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Capital cost of energy transition ‘only one part of the picture’

30th May 2024

By: Terence Creamer

Creamer Media Editor

     

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The yearly $1.9-trillion being invested currently on clean energy would have to more than double and be more evenly distributed to place the world on track to meet net-zero emissions by 2050, a new International Energy Agency (IEA) report confirms.

However, it also stresses that such investments could reduce the operating costs of the global energy system by more than half over the next decade, resulting in greater affordability for consumers.

“Capital investment is only one part of the picture,” the ‘Strategies for Affordable and Fair Clean Energy Transitions’ report asserts.

“Running today’s energy system – including paying off investments and financing costs, and operating expenditure – costs over $7-trillion annually,” it adds, cautioning that these expenses are poised to rise in future.

In addition, governments worldwide collectively spent around $620-billion in 2023 subsidising the use of fossil fuels, eclipsing the $70-billion spent on support for consumer-facing clean energy investments.

The IEA states that, in many cases, clean energy technologies are already more cost competitive over their lifespans than those reliant on conventional fuels such as coal, natural gas and oil.

Solar PV and wind are the cheapest options for new generation and even when electric vehicles have higher upfront costs, they typically result in savings owing to lower operating expenses, as is the case for the lifetime costs of energy efficient appliances such as air conditioners.

“The benefits of a faster energy transition and growing shares of renewables – such as solar and wind, which have lower operating costs than fossil fuel alternatives – would filter down to consumers.”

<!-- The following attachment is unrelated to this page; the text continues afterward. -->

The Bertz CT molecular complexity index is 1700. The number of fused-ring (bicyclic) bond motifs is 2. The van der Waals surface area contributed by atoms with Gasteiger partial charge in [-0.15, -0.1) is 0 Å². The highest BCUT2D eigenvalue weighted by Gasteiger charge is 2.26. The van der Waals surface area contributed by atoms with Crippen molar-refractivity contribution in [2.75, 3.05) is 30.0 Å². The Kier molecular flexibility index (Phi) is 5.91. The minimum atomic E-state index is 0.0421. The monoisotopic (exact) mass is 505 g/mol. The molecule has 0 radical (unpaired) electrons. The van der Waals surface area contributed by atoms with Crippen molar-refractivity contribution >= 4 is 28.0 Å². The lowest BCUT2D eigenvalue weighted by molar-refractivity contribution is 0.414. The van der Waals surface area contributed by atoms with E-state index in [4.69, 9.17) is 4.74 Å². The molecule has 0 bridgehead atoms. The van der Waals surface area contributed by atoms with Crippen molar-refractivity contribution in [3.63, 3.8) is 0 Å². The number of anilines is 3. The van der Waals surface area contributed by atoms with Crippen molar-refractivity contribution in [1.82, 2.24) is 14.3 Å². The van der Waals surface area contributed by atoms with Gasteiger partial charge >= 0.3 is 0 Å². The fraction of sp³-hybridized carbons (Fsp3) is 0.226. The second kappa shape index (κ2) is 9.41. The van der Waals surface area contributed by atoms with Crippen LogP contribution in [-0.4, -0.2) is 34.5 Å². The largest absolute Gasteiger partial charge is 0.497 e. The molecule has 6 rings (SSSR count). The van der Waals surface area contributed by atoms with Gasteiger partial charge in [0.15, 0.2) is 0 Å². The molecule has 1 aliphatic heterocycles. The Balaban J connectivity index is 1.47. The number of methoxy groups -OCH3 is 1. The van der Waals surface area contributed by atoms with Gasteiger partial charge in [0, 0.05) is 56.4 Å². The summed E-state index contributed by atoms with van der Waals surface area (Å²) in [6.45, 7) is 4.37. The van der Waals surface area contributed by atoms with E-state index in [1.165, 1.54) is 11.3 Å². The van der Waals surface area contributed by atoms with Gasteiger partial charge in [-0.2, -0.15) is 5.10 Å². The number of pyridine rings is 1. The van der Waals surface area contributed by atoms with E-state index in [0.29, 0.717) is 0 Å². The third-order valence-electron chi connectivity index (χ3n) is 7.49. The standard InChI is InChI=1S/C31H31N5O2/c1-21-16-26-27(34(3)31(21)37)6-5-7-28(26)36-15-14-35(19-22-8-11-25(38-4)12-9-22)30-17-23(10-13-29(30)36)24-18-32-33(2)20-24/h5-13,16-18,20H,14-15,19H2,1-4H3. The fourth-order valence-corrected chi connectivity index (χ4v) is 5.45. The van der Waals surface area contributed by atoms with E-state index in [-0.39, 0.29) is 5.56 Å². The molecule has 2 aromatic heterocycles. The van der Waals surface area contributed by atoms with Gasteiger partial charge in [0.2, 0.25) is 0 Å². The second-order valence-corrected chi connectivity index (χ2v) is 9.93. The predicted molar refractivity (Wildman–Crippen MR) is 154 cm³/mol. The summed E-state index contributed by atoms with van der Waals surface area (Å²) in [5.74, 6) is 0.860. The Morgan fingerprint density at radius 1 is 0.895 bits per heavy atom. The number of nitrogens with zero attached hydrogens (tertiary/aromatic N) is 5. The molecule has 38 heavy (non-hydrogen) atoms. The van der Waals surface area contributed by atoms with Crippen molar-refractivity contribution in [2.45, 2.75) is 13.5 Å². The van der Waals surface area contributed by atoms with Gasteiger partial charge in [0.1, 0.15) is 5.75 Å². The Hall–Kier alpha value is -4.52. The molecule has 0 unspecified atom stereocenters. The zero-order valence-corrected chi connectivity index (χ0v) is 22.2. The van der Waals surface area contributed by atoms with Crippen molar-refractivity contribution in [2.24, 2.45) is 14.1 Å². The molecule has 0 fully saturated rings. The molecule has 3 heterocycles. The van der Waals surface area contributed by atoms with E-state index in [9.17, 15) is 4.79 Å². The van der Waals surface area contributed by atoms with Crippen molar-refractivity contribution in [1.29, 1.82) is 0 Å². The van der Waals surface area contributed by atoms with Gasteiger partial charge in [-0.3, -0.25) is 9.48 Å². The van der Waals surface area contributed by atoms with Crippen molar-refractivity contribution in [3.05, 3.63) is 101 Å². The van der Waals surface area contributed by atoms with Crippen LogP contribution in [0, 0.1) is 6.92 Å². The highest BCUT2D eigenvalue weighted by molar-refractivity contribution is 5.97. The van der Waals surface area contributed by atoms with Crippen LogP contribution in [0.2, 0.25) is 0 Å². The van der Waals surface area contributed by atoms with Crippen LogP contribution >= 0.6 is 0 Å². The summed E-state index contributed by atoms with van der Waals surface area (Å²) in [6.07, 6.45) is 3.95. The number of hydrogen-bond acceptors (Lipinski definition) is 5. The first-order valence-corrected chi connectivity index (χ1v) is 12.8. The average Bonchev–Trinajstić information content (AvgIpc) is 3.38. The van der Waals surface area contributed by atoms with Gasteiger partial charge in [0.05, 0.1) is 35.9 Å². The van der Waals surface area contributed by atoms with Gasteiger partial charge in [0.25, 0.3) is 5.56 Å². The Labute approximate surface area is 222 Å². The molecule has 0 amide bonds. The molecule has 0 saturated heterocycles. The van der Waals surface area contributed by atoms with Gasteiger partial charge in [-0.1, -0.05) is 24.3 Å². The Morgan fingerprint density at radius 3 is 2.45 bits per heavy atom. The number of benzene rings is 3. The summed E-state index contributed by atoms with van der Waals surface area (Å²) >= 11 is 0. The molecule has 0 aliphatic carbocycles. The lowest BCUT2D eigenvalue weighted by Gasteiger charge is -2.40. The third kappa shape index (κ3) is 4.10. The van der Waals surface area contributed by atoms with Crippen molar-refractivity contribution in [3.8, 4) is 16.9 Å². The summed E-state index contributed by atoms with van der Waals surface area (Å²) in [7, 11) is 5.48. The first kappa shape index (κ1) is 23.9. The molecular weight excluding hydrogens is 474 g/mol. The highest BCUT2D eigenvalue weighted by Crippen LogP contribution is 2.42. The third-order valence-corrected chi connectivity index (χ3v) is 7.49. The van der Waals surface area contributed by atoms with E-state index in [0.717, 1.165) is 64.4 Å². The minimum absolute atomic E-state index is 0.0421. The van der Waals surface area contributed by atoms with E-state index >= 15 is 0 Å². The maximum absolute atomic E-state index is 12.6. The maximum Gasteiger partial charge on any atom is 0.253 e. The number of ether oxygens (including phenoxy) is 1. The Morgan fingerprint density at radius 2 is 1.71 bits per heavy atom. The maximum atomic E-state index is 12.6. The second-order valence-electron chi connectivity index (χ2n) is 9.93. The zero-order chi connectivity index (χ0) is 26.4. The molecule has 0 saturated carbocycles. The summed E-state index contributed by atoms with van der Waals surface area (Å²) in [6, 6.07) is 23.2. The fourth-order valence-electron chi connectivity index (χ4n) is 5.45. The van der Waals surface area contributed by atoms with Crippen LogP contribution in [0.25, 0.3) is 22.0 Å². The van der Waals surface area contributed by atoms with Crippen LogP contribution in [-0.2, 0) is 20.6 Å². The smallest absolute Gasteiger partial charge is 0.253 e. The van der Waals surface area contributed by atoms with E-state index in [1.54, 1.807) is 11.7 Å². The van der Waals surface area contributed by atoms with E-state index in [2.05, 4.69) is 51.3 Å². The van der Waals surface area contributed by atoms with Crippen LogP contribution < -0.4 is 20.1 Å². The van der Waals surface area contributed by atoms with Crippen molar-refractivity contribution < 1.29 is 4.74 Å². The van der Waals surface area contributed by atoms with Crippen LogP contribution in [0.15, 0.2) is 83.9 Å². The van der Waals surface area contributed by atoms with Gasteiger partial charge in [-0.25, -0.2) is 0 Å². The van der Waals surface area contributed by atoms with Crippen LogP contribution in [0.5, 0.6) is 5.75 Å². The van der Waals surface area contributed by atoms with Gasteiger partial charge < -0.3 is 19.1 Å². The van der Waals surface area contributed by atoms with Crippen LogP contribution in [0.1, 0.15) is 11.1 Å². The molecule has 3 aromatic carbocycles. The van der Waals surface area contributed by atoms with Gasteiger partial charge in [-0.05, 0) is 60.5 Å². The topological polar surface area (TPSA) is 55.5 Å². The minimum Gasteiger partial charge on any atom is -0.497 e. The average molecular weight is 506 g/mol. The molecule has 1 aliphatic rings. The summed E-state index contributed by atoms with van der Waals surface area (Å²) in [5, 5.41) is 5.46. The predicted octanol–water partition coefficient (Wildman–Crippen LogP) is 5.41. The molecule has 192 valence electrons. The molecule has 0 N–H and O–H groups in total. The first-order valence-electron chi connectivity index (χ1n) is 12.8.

The report also argues that retail electricity prices are typically less volatile than oil product prices, providing more predictable costs. A factor that is set to be reinforced  as electricity overtakes oil as the leading fuel source in final consumption, with the IEA forecasting that milestone by 2035.

“Overall, our analysis finds that clean energy transitions deliver a lower-cost and more affordable energy system over time,” the report states.

Realising such gains, however, hinges on unlocking higher levels of upfront investment, especially in emerging and developing economies where clean energy investments are lagging.

“Policy intervention will be crucial to address the stark inequalities that already exist in the current energy system, where affordable and sustainable energy technologies are out of reach for many people.

“The most fundamental inequities are faced by the almost 750-million people in emerging and developing economies who lack access to electricity, and the more than two-billion people without clean cooking technologies and fuels.

“At the same time, the poorest 10% of households in advanced economies spend up to a quarter of their disposable income on energy for their home and transport, even though they consume less than half as much energy as the richest 10%.”

 

Edited by Creamer Media Reporter

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